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Retire in Ocean Shores, Washington?
Overview: Spread across the Point Brown Peninsula on Washington's scenic mid-coast, this salty Gray's Harbor town was once a cattle ranch and then a favorite destination for Hollywood jetsetters. It had a rough time in the 1970s and 1980s, but it has doubled in size during the last 10 to 20 years.
Although it is a rural place and accessible via only one road, Ocean Shores is a weekend tourist destination. Lower-end and mid-level motels line the northern end of Ocean Shores Boulevard, which runs along the western side of the peninsula. There are six miles of flat, windswept but accessible saltwater beaches and 23 miles of freshwater lakes, marshes and canals. Kayaking, canoeing and sailing are all close at hand. There is no true town core, but the busier part of Ocean Shores has some fast food places, a post office, a hardware store, a grocery store, some gift shops and such. The Quinault Beach Resort and Casino is here, as is a new convention center, which is the only oceanside facility of its kind in the state.
Neighborhoods are wooded and low density with A-frames, ranch ramblers, cabins, bungalows, Victorian beach houses and more. Residents enjoy a golf course, parks and a marina. North Bay Park on Duck Lake has a boat launch and fishing dock. Stage West offers affordable community theater, and the North Beach Artists Guild maintains a gallery. The Coastal Interpretive Center has exhibits and lectures. Special events include the annual Razor Clam Festival and a wearable art show. The Oyhut Wildlife Recreation Area on the southern end of the peninsula has tidal flats and world-class bird watching.
Population: 6,000 (city proper)
Percentage of Population Age 45 or Better: 68%
Cost of Living: 4% below the national average
Median Home Price: $140,000
Climate: Summer temperatures are in the 50s, 60s and low-70s, and and winter temperatures are in the 30s and 40s. On average, the area receives 70 inches of rain and 4 inches of snow each year. Skies are often overcast, and the wind is usually blowing.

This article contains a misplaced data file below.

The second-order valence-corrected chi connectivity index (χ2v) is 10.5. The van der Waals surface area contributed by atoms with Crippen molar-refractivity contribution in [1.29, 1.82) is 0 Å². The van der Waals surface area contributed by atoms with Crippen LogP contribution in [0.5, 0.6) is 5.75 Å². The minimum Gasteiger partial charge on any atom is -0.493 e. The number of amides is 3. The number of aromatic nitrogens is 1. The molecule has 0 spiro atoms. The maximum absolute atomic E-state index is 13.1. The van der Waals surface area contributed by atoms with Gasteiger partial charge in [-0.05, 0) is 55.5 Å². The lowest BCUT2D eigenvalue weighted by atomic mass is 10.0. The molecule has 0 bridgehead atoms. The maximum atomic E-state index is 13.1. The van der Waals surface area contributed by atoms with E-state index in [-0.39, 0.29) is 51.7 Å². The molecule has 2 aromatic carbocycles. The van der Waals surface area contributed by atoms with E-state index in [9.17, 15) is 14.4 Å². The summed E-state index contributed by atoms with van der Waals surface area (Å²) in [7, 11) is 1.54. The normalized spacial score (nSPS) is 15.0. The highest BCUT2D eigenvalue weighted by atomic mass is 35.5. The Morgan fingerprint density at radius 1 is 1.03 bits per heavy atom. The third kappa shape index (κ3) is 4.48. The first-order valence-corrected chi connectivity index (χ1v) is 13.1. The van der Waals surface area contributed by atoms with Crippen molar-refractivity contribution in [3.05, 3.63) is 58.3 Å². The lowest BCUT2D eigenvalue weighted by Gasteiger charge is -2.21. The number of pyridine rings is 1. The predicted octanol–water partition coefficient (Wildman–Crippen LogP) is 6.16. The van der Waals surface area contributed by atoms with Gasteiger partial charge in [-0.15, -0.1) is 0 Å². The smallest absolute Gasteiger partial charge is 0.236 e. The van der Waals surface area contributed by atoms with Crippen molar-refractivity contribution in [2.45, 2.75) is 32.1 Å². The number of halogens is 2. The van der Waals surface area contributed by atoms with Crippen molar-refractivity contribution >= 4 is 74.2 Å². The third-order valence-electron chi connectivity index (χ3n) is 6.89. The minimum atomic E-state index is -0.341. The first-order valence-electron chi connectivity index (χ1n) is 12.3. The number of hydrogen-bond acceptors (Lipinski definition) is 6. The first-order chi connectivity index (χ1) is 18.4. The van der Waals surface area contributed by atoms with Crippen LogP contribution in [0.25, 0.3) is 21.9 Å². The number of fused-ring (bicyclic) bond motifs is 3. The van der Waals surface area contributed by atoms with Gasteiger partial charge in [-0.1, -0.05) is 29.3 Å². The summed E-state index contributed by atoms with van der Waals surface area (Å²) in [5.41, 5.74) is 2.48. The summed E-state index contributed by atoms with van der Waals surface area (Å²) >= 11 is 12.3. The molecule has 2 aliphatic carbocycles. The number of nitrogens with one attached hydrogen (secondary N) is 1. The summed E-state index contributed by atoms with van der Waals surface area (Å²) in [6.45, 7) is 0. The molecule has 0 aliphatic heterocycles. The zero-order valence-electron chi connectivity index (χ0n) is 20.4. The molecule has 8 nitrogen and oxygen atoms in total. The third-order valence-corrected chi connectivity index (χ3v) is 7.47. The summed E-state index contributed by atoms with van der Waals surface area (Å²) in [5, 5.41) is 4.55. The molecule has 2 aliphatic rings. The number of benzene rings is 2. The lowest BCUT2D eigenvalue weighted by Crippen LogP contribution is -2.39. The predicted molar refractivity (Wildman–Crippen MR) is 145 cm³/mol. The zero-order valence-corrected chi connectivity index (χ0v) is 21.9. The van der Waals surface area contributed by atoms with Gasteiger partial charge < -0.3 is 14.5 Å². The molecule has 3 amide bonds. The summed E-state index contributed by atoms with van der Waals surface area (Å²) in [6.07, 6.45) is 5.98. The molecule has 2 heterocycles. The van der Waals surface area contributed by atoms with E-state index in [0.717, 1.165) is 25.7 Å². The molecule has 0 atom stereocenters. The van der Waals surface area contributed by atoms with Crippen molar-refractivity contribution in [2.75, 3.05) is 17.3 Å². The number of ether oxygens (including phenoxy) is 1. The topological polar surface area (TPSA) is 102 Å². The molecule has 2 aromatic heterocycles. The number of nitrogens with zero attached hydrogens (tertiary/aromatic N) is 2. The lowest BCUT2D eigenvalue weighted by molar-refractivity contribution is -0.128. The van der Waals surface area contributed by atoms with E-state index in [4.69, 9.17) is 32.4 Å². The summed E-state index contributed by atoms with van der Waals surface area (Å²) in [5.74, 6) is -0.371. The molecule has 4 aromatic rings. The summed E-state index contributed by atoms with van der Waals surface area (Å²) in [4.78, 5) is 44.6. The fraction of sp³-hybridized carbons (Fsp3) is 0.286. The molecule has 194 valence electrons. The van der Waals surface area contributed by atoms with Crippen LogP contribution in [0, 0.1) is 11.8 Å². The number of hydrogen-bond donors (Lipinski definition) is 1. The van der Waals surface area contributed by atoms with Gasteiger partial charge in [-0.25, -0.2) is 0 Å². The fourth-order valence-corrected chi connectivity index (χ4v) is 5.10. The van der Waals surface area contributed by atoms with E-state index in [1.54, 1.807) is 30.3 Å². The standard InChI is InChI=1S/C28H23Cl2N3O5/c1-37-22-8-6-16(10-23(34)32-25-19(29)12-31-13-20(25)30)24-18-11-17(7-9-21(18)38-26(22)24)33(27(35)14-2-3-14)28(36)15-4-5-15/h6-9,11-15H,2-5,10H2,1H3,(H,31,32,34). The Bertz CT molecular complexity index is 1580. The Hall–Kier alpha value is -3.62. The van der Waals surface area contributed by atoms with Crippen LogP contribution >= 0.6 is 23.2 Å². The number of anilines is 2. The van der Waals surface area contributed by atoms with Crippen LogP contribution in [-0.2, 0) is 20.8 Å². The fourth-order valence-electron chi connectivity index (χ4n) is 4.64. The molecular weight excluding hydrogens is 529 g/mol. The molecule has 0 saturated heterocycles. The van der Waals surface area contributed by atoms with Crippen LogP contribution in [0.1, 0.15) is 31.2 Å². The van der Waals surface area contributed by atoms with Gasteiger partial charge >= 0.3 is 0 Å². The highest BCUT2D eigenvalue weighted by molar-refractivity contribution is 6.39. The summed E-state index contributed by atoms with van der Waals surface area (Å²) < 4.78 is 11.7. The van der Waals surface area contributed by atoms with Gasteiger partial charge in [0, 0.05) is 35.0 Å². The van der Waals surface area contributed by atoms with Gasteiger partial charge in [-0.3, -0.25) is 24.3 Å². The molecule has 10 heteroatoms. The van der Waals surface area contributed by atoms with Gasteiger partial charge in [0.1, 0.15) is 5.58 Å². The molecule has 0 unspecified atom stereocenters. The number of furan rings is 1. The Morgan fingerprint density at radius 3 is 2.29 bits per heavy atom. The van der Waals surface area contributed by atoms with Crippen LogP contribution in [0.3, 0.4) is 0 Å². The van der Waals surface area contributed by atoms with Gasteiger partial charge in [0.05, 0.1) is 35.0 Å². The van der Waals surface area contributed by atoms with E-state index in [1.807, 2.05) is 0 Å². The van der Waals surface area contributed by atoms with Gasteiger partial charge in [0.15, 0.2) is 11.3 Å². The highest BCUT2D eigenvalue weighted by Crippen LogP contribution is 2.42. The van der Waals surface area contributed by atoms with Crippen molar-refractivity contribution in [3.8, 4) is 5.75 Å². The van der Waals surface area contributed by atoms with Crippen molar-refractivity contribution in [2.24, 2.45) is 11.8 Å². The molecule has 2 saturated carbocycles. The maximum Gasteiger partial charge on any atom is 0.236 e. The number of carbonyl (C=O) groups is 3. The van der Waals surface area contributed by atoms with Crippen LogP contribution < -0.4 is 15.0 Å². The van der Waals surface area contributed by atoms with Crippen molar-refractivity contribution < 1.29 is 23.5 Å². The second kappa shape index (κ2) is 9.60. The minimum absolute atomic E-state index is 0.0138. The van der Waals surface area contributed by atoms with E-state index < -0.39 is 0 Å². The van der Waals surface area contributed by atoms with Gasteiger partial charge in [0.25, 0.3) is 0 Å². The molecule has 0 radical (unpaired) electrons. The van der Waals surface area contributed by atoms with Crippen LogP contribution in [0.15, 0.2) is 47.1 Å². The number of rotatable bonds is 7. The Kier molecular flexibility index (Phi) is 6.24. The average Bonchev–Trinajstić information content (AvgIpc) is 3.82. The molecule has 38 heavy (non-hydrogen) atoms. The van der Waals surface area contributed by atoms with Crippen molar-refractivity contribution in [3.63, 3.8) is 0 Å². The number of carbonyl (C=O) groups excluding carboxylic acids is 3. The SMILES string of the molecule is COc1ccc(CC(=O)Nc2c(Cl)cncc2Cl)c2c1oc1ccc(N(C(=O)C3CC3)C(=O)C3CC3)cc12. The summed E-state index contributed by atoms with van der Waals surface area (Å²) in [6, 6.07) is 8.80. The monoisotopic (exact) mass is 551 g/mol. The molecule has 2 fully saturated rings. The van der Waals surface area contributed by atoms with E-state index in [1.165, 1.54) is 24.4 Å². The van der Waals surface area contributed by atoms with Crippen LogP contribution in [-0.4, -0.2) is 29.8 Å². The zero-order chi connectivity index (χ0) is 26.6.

At Least One Hospital Accepts Medicare Patients? No, but Grays Harbor Community Hospital is 20 miles away in Aberdeen and accepts Medicare patients.
At Least One Hospital Accredited by Joint Commission? No, but Grays Harbor Community Hospital is 20 miles away in Aberdeen and is accredited.
Public Transit: Yes, and it runs around the harbor to larger Aberdeen.
Crime Rate: Below the national average
Public Library: Yes
Political Leanings: Liberal
Is Washington Considered Tax Friendly for Retirement? Yes
Notes: This is an isolated place and particularly quiet in the winter when tourists leave. Many homes are vacation homes. Racial diversity is minimal.
Recommended as a Retirement Spot? Yes, although the remote locale and distance to a hospital should be weighed.
Washington was the 42nd state to enter the union on November 11, 1889. The initial state constitution proposed women's suffrage and prohibition. Both ideas were removed from the final document. Women did not gain the right to vote in the Evergreen State until 1910.
The country's 18th largest state has six distinct geographic areas. The northwest corner contains the rugged Olympic Mountains. The Coast Range, in Washington's southwest corner, include the Willapa Hills. The Rocky Mountains and Cascade Mountains also cut through the state. The Columbia Plateau has fertile land. A large portion of the population lives in the Puget Sound Lowlands. Ports like Anacortes and Skagit have helped the state maintain its role as a leader in trade.
West of the Cascades, the climate can be mild and humid. Washingtonians east of the Cascades may experience warmer summers and cooler winters. Annual precipitation there can be as little as six inches. Tornadoes and severe thunderstorms are a rarity, but coastal flooding, freezing rain, and high winds are possibilities.
Pacific Rim commerce is a major economic driver. Other key businesses are the manufacture of jet aircraft, computer software development, online retailing, mining, tourism, and wood products. Washington contributes red raspberries, apples, and hops to the nation's food basket. It leads the country in hydro-electric power generation.
Washington is the only state in the Union to be named after a president. It's highest point, Mt. Ranier, was named after a British soldier who fought against America in the Revolutionary War.
Population - 7,288,000
Persons 65 years old and over - 15%
High school graduates, persons age 25+ - 90%
Bachelor's degree or higher, persons age 25+ - 33%
Persons of Hispanic or Latino origin - 12%
White persons, not Hispanic - 69%
Median household income - $61,062
Median home value - $259,900
Social Security taxed? No
Source: U.S. Census Bureau
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